Thursday, 22 September 2016

Bava Kamma 114: Retrieving Bees and Other Stories About Stolen Items

After spending more attention on how Jews and Gentiles can sell property to each other, we are introduced to a new Mishna.  Of note is that Gentiles require only one witness while Jews require two.

Our new Mishna teaches that when a customs collector seizes a person's donkey and replaces it with one stolen from another Jew - or if a bandit does the same with a garment -  then the stolen item now belongs to that person.  The Rambam and the Rosh argue about whether or not such an item must be returned to its original owner or not.  Similarly, it is permitted to keep items salvaged from a river or a fire.  As long as the original owner considers the item to be lost to him/her, then the item need not be returned.

Further, Rabbi Yochanan ben Baroka taught that women and minors may act as witnesses in cases where swarms of bees leave one person's field and enter another's.  The bees' owners may enter that field and retrieve the bees.  Those owners are not permitted to remove entire branches, however, when they find their bees.  If anything is damaged in the rescue effort, the owner must pay for the damages.  Rabbi Yochanan ben Baroka's son, Rabbi Yishmael, taught that a branch may be cut off in this case and payment should be made after the fact.

Of course the Gemara must examine how it is possible that a donkey or garment would not be returned.  What if the owner did not despair the item because he believed that the Gentile courts would return it to him?  What if he believed that the Jewish court would seize it and return it to him?  And what if the item had become susceptible to ritual impurity?  The Gemara then focuses on which rabbi might have authored this Mishna.  Determining the author of the Mishna would be useful because the author's other rulings might help us understand his intention in writing this Mishna.  One of the most significant questions is whether/how a thief might be like a robber.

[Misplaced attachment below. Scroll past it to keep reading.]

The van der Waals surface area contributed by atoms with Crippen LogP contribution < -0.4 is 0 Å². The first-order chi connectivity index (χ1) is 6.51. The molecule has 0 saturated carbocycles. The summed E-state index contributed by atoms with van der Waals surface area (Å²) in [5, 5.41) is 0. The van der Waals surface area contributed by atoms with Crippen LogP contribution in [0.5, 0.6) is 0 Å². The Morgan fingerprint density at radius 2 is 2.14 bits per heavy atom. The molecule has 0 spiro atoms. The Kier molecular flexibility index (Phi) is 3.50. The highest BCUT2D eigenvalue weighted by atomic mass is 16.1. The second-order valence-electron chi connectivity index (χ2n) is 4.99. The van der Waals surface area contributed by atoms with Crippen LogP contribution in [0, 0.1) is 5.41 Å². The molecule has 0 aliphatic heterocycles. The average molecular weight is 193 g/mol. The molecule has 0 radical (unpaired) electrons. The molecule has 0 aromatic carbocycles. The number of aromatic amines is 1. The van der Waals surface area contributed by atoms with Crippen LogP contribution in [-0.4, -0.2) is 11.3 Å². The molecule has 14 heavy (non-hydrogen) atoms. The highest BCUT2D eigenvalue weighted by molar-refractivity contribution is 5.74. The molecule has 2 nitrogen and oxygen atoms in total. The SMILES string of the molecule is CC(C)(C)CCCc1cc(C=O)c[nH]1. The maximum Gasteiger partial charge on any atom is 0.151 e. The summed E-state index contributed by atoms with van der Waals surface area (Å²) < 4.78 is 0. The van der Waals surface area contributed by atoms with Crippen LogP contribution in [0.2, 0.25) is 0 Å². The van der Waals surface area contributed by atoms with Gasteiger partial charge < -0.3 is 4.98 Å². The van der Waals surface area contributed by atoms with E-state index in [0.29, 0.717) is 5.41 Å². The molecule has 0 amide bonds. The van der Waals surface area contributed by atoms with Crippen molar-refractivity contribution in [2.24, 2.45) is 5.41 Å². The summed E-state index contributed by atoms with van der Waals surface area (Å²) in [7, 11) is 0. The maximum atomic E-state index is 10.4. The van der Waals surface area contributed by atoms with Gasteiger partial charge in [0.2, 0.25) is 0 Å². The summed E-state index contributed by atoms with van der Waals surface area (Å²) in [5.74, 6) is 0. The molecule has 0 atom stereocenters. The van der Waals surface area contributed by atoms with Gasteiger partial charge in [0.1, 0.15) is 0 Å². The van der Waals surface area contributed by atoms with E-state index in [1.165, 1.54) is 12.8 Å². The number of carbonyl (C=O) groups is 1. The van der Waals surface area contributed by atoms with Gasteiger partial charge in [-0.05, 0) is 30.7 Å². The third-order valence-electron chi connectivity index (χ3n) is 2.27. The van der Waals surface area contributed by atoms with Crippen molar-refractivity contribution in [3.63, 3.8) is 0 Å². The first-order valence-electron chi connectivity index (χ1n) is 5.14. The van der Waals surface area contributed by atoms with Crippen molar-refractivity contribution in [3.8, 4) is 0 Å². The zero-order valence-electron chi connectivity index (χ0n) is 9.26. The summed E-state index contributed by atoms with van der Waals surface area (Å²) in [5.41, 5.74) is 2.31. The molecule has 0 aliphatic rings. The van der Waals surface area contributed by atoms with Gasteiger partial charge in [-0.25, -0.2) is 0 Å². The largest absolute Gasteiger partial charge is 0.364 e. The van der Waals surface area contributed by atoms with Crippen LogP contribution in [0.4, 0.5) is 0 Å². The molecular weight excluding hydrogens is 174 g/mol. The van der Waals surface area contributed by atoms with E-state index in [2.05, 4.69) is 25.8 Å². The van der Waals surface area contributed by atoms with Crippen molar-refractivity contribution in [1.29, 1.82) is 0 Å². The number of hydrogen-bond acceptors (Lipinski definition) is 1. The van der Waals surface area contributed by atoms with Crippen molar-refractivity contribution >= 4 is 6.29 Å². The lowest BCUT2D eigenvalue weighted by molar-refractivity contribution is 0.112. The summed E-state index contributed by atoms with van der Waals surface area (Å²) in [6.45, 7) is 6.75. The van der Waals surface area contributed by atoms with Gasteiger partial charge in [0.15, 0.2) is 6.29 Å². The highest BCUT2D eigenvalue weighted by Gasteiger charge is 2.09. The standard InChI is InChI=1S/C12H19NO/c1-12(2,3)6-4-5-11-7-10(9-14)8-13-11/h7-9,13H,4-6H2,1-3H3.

In discussing the swarm of bees and the validity of testimony of women and minors, the rabbi share a story where a person proves his membership in the priesthood through the memory of riding home from school on his father's shoulders and then having someone remove his tunic and ritually bathe him so that he could partake of teruma.   A slave who was able to partake of teruma would not have been at school, and so this memory was valid. 

Another new Mishna: If a person finds his stolen property (vessels, scrolls) in another person's possession - and there are rumours that that person has stolen his possessions - he is paid the amount that the robber swears he paid for the items.  Without the rumours, the victim is assumed to have sold his property to others who sold that property to the alleged robber.

The Gemara suggests a number of circumstances that describe the victim's possible motives to suggest such a thing.  They also consider the value of the items and the burglar's risk-taking - a homeowner is permitted to kill a burglar in his/her home.  This line of reasoning would require the victim to be a homeowner.

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